“I want kids to see me being successful and know that I grew up in the same situation they're growing up in,'' Big Back said in 1996. "If they have any excuses about why they can't do it, then I'm the prime example that they can.''
Big Back graduated in 1996 with a degree in K-8 education.
Today, Big Back, 48, is a heavy equipment operator for Westmoreland Coal Co. out of Colstrip and resides in Lame Deer with his family.
“Seeing my skills grow as an operator have been very fulfilling over the years. Watching a job beginning to end is very satisfying. At the end of the day, mission accomplished and it's dad time,” Big Back said.
Big Back and his wife, Tenaya (Goodluck) Big Back, have been married 18 years. They have three children together: Kobee 20, Madison 16, and Zoey 11.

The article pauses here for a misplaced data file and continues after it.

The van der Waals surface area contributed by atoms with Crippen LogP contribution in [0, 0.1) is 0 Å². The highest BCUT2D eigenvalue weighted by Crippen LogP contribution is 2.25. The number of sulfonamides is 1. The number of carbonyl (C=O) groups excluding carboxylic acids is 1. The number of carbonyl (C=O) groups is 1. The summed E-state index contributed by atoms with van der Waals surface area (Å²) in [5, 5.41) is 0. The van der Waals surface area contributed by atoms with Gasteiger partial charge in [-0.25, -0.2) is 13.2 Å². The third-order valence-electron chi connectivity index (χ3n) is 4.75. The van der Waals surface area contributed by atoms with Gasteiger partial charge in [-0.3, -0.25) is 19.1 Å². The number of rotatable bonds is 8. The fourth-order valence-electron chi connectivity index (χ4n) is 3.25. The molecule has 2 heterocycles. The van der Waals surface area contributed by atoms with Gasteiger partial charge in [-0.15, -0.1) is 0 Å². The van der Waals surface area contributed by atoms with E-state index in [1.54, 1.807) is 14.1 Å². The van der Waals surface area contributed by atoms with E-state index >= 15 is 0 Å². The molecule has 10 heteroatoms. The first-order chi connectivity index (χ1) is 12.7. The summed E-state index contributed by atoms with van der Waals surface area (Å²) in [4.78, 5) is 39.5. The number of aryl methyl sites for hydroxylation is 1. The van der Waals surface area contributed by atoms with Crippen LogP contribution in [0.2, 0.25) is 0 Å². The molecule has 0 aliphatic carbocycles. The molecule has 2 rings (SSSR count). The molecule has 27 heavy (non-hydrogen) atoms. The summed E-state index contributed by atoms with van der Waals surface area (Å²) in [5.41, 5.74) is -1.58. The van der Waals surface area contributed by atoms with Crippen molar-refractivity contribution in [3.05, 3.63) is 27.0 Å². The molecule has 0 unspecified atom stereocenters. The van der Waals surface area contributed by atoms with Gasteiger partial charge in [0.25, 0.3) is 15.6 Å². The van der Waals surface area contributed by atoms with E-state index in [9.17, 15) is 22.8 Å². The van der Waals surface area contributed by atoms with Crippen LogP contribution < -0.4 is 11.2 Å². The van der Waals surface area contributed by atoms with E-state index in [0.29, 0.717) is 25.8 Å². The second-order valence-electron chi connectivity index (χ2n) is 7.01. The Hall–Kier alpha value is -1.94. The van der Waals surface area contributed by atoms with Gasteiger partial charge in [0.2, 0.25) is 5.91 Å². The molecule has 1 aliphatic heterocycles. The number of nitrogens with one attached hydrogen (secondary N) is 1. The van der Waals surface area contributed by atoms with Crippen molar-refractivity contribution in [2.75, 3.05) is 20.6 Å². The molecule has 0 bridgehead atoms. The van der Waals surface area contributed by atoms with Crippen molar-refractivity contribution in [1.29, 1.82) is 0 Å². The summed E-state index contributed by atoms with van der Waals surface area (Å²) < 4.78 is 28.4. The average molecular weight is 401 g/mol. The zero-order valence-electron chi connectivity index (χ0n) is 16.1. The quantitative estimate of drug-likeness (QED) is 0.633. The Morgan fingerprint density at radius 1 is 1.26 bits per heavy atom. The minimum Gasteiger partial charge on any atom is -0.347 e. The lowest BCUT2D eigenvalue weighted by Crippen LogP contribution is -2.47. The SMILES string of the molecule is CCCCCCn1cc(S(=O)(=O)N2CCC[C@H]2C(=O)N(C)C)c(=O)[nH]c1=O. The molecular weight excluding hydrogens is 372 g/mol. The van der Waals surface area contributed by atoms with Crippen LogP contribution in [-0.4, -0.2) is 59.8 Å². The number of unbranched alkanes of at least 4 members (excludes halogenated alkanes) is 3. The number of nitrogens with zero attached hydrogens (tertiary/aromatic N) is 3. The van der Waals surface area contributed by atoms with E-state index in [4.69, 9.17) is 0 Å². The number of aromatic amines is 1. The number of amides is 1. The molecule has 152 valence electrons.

Tenaya looks back on her years with Big Back fondly, saying, “It has been a blessing to have him in our lives. He is a great dad. He has spent timeless hours instilling the value of hard work. In this life nothing is handed to you. Anything good is worth your hard work. Kenny personifies this.”
Big Back’s children also hold his athletic prowess. Kobee played for Class B Colstrip in both sports his father played and received all-state honors his junior and senior years as well as earning three-time academic all-state. Kobee made State B tourney appearances in basketball his junior and senior years.